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International Law (often called Public International Law) is generally defined as that body of rules or laws that regulates the interactions or relations among nations. Generally speaking, it is nations (called "states" in international law) that are the subject of international law rather than individuals, corporations, or other entities; however, this statement is becoming less true.
Private International Law (called Conflict of Laws in the United States) can be distinguished from Public International Law in that the latter deals with the choice of laws to be applied when an event, transaction, or dispute (normally involving private individuals or entities) has connections with more than one jurisdiction. "Domestic" or "Municipal" law (to be distinguished from the more usual municipal law; i.e., city law, city ordinances) is that body of law applied within a particular nation as its own internal ("domestic", "municipal") law. When an American speaks of "Foreign" Law, s/he is speaking of the domestic or municipal law applied within its own territory by a foreign state, usually one outside our Anglo-American common law system. Lastly, Comparative Law is the study of differing legal systems or traditions in two or more nations of the world.
When you carry out research in American federal or state law, you look for primary sources like constitutions, statutes, regulations, or court opinions, and secondary sources like textbooks, periodical articles, and other textual material. Such is not the case with international law where one must locate (1) treaties, (2) rules of customary law, and (3) general principles of law accepted by civilized nations.
Treaties are agreements or contracts among nations, and the normal expectation is that treaties are to be performed in good faith. Nowadays, the vast majority of international law rules are found in treaties. In many cases, you will want to know if a treaty governs issues involved in your research and how it might be located. You will then read it to discover any treaty provisions that might be relevant. SEE: Any Pathfinders on treaties and treaty indexes.
The second source of international law is Customary Law. For a rule to become customary law, two elements must be present: first, there must be a practice, a course of action, or some kind of behavior followed by nations over a period of time; and secondly, that practice or course of action must be viewed by these nations as binding upon them. Originally (from about 1648 onward), international law grew mostly as new customary rules came into existence; but, over the last 100 years or so, treaty-made rules have become the far more dominant source for international law rules. There is really no complete, written compilation of international customary law, but one finds evidence of customs (and hence tends to proves their existence) in court decisions, writings of international law scholars, collections of diplomatic correspondence, and similar sources.
The third source for international law rules is "General Principles of Law Accepted by Civilized Nations". An example would be the rule of res judicata (that is, once you've had a fair hearing in court and have exhausted your appeals, the matter is closed and cannot be reopened). Whether you are in France, the United States, India, or Nigeria, there is some type of res judicata principle applied in the legal system. Thus, this type of rule would be a "general principle of law accepted by civilized nations". To locate materials on Customary International Law or on General Principles of Law, SEE: Any Pathfinders on the Online Catalog, Card Catalog, Textbooks, or Periodical Articles.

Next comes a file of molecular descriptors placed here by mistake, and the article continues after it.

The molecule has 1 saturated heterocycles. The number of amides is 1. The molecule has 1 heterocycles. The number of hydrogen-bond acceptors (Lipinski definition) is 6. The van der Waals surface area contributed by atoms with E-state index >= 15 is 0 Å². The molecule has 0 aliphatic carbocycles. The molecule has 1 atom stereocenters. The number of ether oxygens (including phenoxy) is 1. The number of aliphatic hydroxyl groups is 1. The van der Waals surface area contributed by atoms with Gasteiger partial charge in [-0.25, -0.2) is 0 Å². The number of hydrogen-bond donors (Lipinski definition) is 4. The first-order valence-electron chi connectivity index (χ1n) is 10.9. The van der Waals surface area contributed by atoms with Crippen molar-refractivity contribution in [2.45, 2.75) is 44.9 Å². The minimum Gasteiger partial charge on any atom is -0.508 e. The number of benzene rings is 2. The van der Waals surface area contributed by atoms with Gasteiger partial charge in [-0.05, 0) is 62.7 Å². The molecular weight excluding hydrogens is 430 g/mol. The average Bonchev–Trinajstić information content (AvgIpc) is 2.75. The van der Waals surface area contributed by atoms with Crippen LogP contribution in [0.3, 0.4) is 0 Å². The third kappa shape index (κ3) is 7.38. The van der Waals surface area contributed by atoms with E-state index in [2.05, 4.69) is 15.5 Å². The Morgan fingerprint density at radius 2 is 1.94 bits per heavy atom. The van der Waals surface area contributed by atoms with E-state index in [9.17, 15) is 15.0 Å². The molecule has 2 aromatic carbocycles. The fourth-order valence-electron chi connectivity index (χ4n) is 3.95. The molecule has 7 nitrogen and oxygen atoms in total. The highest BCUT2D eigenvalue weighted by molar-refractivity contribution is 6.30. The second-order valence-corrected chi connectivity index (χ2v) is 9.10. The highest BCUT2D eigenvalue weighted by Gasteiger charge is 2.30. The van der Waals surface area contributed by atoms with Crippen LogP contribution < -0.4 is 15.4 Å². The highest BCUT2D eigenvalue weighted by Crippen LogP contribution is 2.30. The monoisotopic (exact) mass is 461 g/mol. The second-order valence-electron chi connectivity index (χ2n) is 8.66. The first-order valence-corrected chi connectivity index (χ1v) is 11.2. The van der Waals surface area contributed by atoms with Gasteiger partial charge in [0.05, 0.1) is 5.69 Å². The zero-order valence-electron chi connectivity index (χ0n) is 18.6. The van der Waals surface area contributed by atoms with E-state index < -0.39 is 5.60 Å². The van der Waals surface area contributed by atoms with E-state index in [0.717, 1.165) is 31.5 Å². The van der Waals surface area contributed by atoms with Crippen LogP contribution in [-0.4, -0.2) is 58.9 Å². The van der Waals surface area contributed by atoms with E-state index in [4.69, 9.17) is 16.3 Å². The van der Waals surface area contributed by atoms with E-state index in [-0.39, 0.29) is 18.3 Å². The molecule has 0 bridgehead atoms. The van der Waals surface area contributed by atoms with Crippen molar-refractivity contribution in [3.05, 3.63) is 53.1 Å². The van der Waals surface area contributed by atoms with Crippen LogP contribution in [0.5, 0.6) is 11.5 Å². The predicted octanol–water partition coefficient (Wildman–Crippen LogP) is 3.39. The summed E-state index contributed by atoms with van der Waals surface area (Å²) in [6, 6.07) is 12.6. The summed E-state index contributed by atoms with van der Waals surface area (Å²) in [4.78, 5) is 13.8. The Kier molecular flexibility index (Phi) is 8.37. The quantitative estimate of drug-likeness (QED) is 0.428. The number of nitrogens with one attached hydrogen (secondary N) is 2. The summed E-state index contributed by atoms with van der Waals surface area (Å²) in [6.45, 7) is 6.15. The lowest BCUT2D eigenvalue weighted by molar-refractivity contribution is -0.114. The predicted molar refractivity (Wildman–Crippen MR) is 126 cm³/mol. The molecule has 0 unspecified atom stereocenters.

The rules stated by an American court in reaching its decisions are viewed thereafter as binding in one's own jurisdiction. This is not so in the international legal system where court opinions are viewed as persuasive or helpful in determining applicable rules. Thus, if one is trying a case outside the Anglo-American common law system, court opinions will be helpful as evidence of rules of law, but will not serve as binding precedent. SEE: Any Pathfinders dealing with the decisions of courts outside the U.S. In addition, problems of international law frequently come before American courts; thus, one may find international law cases through the usual means of access to U.S. case law. SEE: Any Pathfinders on Digests, ALRs, Shepards, Legal Encyclopedias.
Another secondary source for international law is the writings of scholars in the field. In fact, outside the Anglo-American legal tradition, jurists give greater weight to scholarly writings which, consequently, contribute greatly to the growth and development of the law. As continental European scholars played a large role in the development of international law, the greater deference to legal writers has carried over into international law generally. To locate scholarly writings on international law, SEE: Any Pathfinders on the Online Catalog, Card Catalog, Textbooks, Periodical Articles.
Lastly, various international organizations (examples: U.N. Security Council, U.N. General Assembly) may from time to time adopt resolutions that are framed in a legal format. Under U.S. practice, these resolutions per se are not a source of international law. But, these resolutions may become rules of international law if embodied in a treaty or by gradually evolving as a customary practice viewed as binding; that is, by becoming a rule of customary international law.